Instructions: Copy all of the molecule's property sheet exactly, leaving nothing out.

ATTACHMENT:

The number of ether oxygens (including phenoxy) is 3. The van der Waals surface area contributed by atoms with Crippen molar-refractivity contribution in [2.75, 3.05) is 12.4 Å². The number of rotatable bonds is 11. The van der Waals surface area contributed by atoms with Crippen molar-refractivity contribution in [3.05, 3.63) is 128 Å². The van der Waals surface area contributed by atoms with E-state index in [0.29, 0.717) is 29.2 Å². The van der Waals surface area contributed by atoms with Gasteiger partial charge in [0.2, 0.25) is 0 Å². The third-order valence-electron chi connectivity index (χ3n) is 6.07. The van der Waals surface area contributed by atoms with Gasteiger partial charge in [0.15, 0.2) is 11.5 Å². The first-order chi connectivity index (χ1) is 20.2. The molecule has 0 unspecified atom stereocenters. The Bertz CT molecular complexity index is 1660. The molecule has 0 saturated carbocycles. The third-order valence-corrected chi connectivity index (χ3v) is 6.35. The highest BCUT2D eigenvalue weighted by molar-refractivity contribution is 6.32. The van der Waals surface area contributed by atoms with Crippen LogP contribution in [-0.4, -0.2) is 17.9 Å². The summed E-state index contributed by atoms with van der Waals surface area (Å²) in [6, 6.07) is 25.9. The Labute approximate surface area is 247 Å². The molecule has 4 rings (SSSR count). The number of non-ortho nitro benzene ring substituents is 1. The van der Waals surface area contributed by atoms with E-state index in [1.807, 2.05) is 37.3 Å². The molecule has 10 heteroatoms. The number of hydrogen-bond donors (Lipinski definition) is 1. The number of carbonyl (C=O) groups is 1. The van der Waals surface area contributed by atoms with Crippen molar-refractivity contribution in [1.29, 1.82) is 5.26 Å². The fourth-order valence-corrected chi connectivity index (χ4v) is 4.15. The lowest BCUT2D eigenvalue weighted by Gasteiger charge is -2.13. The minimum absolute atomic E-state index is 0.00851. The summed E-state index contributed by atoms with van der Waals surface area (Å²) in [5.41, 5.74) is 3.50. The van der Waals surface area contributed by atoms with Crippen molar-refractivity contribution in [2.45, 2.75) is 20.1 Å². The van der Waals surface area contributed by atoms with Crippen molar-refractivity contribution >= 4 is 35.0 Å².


The number of ether oxygens (including phenoxy) is 3. The van der Waals surface area contributed by atoms with Crippen molar-refractivity contribution in [2.75, 3.05) is 12.4 Å². The number of rotatable bonds is 11. The van der Waals surface area contributed by atoms with Crippen molar-refractivity contribution in [3.05, 3.63) is 128 Å². The van der Waals surface area contributed by atoms with E-state index in [0.29, 0.717) is 29.2 Å². The van der Waals surface area contributed by atoms with Gasteiger partial charge in [0.2, 0.25) is 0 Å². The third-order valence-electron chi connectivity index (χ3n) is 6.07. The van der Waals surface area contributed by atoms with Gasteiger partial charge in [0.15, 0.2) is 11.5 Å². The first-order chi connectivity index (χ1) is 20.2. The molecule has 0 unspecified atom stereocenters. The Bertz CT molecular complexity index is 1660. The molecule has 0 saturated carbocycles. The third-order valence-corrected chi connectivity index (χ3v) is 6.35. The highest BCUT2D eigenvalue weighted by molar-refractivity contribution is 6.32. The van der Waals surface area contributed by atoms with Crippen LogP contribution in [-0.4, -0.2) is 17.9 Å². The summed E-state index contributed by atoms with van der Waals surface area (Å²) in [6, 6.07) is 25.9. The Labute approximate surface area is 247 Å². The molecule has 4 rings (SSSR count). The number of non-ortho nitro benzene ring substituents is 1. The van der Waals surface area contributed by atoms with E-state index in [1.807, 2.05) is 37.3 Å². The molecule has 10 heteroatoms. The number of hydrogen-bond donors (Lipinski definition) is 1. The number of carbonyl (C=O) groups is 1. The van der Waals surface area contributed by atoms with Crippen molar-refractivity contribution in [1.29, 1.82) is 5.26 Å². The fourth-order valence-corrected chi connectivity index (χ4v) is 4.15. The lowest BCUT2D eigenvalue weighted by Gasteiger charge is -2.13. The minimum absolute atomic E-state index is 0.00851. The summed E-state index contributed by atoms with van der Waals surface area (Å²) in [5.41, 5.74) is 3.50. The van der Waals surface area contributed by atoms with Crippen molar-refractivity contribution in [2.45, 2.75) is 20.1 Å². The van der Waals surface area contributed by atoms with Crippen molar-refractivity contribution >= 4 is 35.0 Å².